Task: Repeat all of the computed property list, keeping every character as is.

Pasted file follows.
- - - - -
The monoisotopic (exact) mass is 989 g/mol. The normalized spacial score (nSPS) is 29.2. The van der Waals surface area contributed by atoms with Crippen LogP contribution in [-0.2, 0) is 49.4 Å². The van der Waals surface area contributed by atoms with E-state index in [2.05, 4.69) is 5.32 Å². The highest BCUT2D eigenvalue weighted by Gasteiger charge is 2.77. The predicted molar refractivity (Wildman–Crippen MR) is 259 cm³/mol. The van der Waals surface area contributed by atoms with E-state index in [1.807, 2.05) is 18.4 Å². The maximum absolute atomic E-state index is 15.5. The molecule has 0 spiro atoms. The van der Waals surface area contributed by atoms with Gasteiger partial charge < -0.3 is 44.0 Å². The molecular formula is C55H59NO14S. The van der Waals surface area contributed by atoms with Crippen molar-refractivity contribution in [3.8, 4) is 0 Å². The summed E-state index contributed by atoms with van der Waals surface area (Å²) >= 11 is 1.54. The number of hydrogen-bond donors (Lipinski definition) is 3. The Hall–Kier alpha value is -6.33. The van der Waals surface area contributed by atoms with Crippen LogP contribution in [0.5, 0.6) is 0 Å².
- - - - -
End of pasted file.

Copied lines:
The monoisotopic (exact) mass is 989 g/mol. The normalized spacial score (nSPS) is 29.2. The van der Waals surface area contributed by atoms with Crippen LogP contribution in [-0.2, 0) is 49.4 Å². The van der Waals surface area contributed by atoms with E-state index in [2.05, 4.69) is 5.32 Å². The highest BCUT2D eigenvalue weighted by Gasteiger charge is 2.77. The predicted molar refractivity (Wildman–Crippen MR) is 259 cm³/mol. The van der Waals surface area contributed by atoms with E-state index in [1.807, 2.05) is 18.4 Å². The maximum absolute atomic E-state index is 15.5. The molecule has 0 spiro atoms. The van der Waals surface area contributed by atoms with Gasteiger partial charge < -0.3 is 44.0 Å². The molecular formula is C55H59NO14S. The van der Waals surface area contributed by atoms with Crippen molar-refractivity contribution in [3.8, 4) is 0 Å². The summed E-state index contributed by atoms with van der Waals surface area (Å²) >= 11 is 1.54. The number of hydrogen-bond donors (Lipinski definition) is 3. The Hall–Kier alpha value is -6.33. The van der Waals surface area contributed by atoms with Crippen LogP contribution in [0.5, 0.6) is 0 Å².